Take a journey across London on public transport and it’s likely you’ll come across an appeal poster from one of the major UK charities on the bus or train interior. Very often these posters quote some statistic or other in order to get your attention. The image above shows a poster for the National Society for the Prevention of Cruelty to children, which states that a child contacts Childline every twenty seconds. Now, the NSPCC might think it’s sufficiently obvious that they are quoting an average and not making a statement of fact to not need to say ‘on average’. But regardless of whether people realise it’s an average or not, without the prefix ‘on average’ they are making a statement that simply isn’t true. Not even in the ‘small print’ is it made clear that they are quoting an average.
An average is usually means the sum of a list of numbers divided by the size of the list. In this case the NSPCC has taken the total number of instances of children contacting Childline and divided it by some specific length of time – a week, a month or year. If these instances were evenly distributed over time, then it would work out that a child would contact Childline every twenty seconds. But they aren’t/weren’t evenly distributed over time, which is why the statement on the NSPCC poster is false.
If omitting ‘on average’ didn’t have the effect of making whatever situation being referred to sound even more tragic, urgent and terrible, which in turn probably leads to increased donations, then I would agree with those who would no doubt accuse me of indulging in pointless pendantry. Try it, which of the following affects you more, which one stirs up the most empathy and sadness:
On average a child contacts Childline every 20 seconds.
A child contacts Childline every 20 seconds.
I’ve seen at least a few other charity appeal posters (see addendum) state an average as if it were a fact as well, but it’s not just charities doing it. You’ll encounter this quite often in the media and on TV too. Only last week I heard a TV presenter say “one in every hundred children has Tourettes”. This is not true. If you went out and rounded up one hundred children you might find none of them have Tourette’s, or several of them have. If you did that again the next day with a different set of children you’d probably get a different result. In order for her statement to be true she should have said “on average one in every…”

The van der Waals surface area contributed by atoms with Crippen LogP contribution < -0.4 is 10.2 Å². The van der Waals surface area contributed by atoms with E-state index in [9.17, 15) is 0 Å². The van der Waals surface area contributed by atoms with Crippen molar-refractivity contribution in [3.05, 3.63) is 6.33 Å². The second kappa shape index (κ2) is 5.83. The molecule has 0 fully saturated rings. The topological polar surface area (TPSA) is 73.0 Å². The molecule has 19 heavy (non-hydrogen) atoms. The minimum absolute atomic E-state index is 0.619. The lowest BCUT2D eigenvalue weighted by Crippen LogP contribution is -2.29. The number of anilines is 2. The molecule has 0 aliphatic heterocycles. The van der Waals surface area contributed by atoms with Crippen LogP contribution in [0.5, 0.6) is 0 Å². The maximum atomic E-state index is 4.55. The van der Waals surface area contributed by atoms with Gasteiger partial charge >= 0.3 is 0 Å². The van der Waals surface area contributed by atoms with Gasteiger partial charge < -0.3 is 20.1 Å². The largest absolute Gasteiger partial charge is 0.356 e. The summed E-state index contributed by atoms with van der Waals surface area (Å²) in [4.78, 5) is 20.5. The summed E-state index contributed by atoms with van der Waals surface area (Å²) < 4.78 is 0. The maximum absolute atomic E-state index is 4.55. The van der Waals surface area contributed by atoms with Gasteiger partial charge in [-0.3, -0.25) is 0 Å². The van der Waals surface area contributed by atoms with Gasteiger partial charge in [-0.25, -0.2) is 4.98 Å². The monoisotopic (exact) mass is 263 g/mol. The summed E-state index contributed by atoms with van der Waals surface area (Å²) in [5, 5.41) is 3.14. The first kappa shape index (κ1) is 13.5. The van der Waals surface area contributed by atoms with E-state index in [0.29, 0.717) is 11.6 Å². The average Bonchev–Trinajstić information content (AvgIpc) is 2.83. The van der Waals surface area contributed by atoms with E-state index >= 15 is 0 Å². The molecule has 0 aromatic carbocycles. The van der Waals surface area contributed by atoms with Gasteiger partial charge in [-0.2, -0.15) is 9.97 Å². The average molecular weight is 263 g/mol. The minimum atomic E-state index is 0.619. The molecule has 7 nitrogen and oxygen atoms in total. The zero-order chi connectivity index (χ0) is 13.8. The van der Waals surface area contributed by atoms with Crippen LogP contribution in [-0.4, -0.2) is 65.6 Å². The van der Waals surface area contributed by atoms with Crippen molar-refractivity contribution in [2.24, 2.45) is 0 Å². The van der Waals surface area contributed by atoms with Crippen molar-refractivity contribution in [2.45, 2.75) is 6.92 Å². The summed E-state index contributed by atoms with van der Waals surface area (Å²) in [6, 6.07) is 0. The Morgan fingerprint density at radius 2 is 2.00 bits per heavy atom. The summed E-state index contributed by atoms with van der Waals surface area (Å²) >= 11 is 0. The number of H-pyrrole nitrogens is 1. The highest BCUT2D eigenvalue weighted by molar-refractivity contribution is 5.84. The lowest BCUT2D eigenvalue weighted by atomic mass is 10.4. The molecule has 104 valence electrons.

Yesterday I read an article in the Metro ‘newspaper’ (by and large an amplification device for government nonsense) that said: “advanced cyber attacks hit businesses once every three minutes.” Once again, this isn’t true. A true statement would be to say that on average advanced cyber attacks hit businesses once every three minutes.”
So, omitting the a-word is not a trivial matter as we can see. It’s the difference between making a true statement and making a false statement.
If some charities are doing this consciously and deliberately because they believe that saying “three children die of starvation every day in…” has more emotional impact on potential donators than saying “on average three children die of…”, then we might reasonably assume they do so because it has lead to increased donations. If this is the case, then having more money to work with is obviously good for them, but the means by which they have increased their funding is rather dishonest; which is a shame because it needn’t have been but for saying two words: “on average”.
Of course, the more urgent and tragic the situation sounds, and the more emotionally affected people are by it the more donations the charity is likely to receive. Whether that’s necessarily and always a good thing, practically-speaking, depends on how effective the charity is at alleviating/solving the problem its dedicated to – if a bad charity is getting more donations then good ones are probably getting less.
I wonder if charities are taking liberties with language because they believe the end justifies the means, i.e. that it’s okay to mislead more people into donating because their motivations for doing so are virtuous. Whenever you believe that your actions are aligned with the ‘greater good’ it’s very easy to fall into the trap of justifying morally-questionable means with perceived virtuous ends.
Addendum: here’s another example I came across a few days after writing this post.
There’s an apocryphal story about Bono stopping in the middle of Sunday Bloody Sunday or some song, and clapped a slow clap. Then he said into the microphone, “Clap! Clap! Clap! Every time I clap, another child dies of malnourishment!” and someone from the audience shouts “Then stop clapping, ya bastard!”.
I’ve heard that story. Very funny! I’m betting it’s true.